AGILE PRACTICES IN THE DEVELOPMENT OF MEDICAL DEVICE SOFTWARE
We already emphasized the importance and practicability of applying scaled agility in Medtec. Our product Applied SAFe enables directly to establish practices as described in the Technical Information Report #45(TIR45) by the ‘Association of Advancement of Medical Instrumentation’ [AAMI TIR45:2012]. This paper lays out the agile manifesto, several practices (e.g. Definition of Done), its application and tailoring in relation to reference models like IEC 62304, ISO 13485, ISO 14971 and ‘FDA CFR, Title 21, Part 820.30’. Please find below some excerpts of this paper.
AGILE was developed in response to quality and efficiency concerns posed by existing methods of software development. It can bring benefits that are valuable to the medical device software world, including the following:
- Continuous focus on safety, risk management, and delivering customer value through BACKLOG prioritization, planning practices, and customer feedback
- Continuous assessment of quality through continuous integration and testing
- Continuous improvement of the software development process through RETROSPECTIVEs and team accountability
- Continuous focus on “getting to DONE” and satisfying quality management stakeholders through the regular completion of activities and deliverables
AGILE can bring value to medical device software.
There are concerns about AGILE’s compatibility with the regulated world of medical device software development. For example, the AGILE Manifesto has value statements that seem contrary to the values of a quality management system; and because AGILE initially grew from the information-technology space where human safety and risk management were not of primary importance, there is concern that AGILE lacks the proper controls for producing safety-critical software.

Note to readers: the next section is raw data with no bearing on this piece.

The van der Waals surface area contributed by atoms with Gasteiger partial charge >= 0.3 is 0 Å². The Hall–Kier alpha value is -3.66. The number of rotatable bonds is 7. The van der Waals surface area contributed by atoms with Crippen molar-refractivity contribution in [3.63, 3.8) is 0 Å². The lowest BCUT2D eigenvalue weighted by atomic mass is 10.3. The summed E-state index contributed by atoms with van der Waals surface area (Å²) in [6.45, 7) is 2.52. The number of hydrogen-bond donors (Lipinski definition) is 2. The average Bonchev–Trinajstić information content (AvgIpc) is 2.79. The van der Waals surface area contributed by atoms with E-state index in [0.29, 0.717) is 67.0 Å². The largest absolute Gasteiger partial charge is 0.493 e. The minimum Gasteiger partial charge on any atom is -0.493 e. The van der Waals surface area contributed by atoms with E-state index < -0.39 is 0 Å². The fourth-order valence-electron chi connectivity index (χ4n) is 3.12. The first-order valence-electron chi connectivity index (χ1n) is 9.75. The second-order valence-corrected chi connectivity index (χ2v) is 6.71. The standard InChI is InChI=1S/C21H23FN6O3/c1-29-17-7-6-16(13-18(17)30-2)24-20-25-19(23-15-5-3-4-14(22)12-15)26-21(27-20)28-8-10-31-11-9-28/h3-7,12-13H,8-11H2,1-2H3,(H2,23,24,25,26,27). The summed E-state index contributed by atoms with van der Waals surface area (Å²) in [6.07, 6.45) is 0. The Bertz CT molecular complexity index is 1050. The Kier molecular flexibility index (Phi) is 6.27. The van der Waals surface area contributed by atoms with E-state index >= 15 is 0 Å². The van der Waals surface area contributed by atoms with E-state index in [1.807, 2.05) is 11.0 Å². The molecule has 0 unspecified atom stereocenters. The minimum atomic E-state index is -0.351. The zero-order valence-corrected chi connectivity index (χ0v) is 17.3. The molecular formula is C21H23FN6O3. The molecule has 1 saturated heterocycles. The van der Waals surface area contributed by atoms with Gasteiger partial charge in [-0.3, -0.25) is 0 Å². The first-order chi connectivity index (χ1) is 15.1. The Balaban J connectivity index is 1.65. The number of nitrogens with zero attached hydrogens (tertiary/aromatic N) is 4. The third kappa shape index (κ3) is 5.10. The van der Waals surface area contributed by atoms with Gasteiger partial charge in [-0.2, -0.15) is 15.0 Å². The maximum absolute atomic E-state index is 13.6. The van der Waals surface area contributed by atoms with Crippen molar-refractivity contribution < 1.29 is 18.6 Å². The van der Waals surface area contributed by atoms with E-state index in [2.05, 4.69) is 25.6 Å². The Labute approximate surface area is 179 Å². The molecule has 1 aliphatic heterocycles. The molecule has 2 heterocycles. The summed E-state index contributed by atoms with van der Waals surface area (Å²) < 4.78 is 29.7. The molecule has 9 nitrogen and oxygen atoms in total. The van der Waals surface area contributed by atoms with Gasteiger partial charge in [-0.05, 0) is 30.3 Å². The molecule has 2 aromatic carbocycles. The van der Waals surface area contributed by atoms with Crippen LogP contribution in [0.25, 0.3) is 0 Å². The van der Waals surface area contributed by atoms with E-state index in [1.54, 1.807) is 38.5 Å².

Fortunately, AGILE‘s fundamental nature is to be adaptable to the context in which it is applied, allowing for AGILE principles and practices to be applied in ways that are compatible with the needs of the safety-critical, medical device software world.
AGILE can be adapted to the unique needs of medical device software.
This TIR will examine AGILE‘s goals, values, principles, and practices, and provide guidance on how to apply AGILE to medical device software development. It will
- provide motivation for the use of AGILE;
- clarify misconceptions about the suitability of AGILE; and
- provide direction on the application of AGILE to meet quality system requirements.
Following the guidance provided by this TIR can help medical device software manufacturers obtain the benefits provided by AGILE and satisfy regulatory requirements and expectations.
This TIR provides recommendations for ways to effectively apply AGILE to medical device software. Here are some of the initial recommendations that are explained further later.
AGILE is driven by the value statements written in the Manifesto for AGILE Software Development. These value statements can seem to be contradictory to the values of the regulated world of medical device software, but they need not be interpreted that way. Instead, they can be aligned to enhance the effectiveness of the quality management system.
Apply the values of AGILE in a way that enhances a robust quality management system.
AGILE emphasizes the need for the team to own its practices, inspect them, adapt them, and optimize them to their context. Regulatory requirements emphasize the need to establish a robust quality management system. Within the context of an established quality management system, AGILE practices can be applied without disrupting the quality system and without raising undue concern among regulators.
Apply the practices of AGILE within the context of an established quality management system.
AGILE embraces a highly INCREMENTAL/EVOLUTIONARY lifecycle for software development. Although regulations and standards do not mandate a particular lifecycle model, if stakeholders have expectations for linear lifecycle models, an INCREMENTAL/EVOLUTIONARY lifecycle might bring challenges.
Set the correct expectations by defining the SOFTWARE DEVELOPMENT LIFECYCLE MODEL.
Demonstrate how an INCREMENTAL/EVOLUTIONARY lifecycle satisfies regulatory requirements.
As part of its INCREMENTAL/EVOLUTIONARY lifecycle, AGILE emphasizes the ability to respond quickly to change. Because rapid change can increase risks to product quality, effective change management systems are essential to align the desire to change quickly and the need to manage risk.
Establish robust change management systems to manage changes and mitigate risks associated with rapid change.